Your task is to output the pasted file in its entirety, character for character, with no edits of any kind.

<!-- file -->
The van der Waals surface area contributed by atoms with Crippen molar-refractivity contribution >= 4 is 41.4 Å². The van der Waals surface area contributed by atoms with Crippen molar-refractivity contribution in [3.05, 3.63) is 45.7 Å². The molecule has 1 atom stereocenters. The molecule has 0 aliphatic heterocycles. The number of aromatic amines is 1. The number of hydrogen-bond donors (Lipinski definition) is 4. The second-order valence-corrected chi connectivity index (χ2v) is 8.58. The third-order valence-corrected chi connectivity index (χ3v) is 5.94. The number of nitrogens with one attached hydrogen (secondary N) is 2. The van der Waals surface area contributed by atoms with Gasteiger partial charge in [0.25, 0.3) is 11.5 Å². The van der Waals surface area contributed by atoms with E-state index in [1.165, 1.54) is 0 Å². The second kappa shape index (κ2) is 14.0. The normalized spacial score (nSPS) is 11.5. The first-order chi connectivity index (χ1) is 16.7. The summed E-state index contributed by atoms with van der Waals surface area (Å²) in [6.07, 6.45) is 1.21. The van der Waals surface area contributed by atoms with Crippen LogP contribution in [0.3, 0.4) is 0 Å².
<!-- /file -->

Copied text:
The van der Waals surface area contributed by atoms with Crippen molar-refractivity contribution >= 4 is 41.4 Å². The van der Waals surface area contributed by atoms with Crippen molar-refractivity contribution in [3.05, 3.63) is 45.7 Å². The molecule has 1 atom stereocenters. The molecule has 0 aliphatic heterocycles. The number of aromatic amines is 1. The number of hydrogen-bond donors (Lipinski definition) is 4. The second-order valence-corrected chi connectivity index (χ2v) is 8.58. The third-order valence-corrected chi connectivity index (χ3v) is 5.94. The number of nitrogens with one attached hydrogen (secondary N) is 2. The van der Waals surface area contributed by atoms with Gasteiger partial charge in [0.25, 0.3) is 11.5 Å². The van der Waals surface area contributed by atoms with E-state index in [1.165, 1.54) is 0 Å². The second kappa shape index (κ2) is 14.0. The normalized spacial score (nSPS) is 11.5. The first-order chi connectivity index (χ1) is 16.7. The summed E-state index contributed by atoms with van der Waals surface area (Å²) in [6.07, 6.45) is 1.21. The van der Waals surface area contributed by atoms with Crippen LogP contribution in [0.3, 0.4) is 0 Å².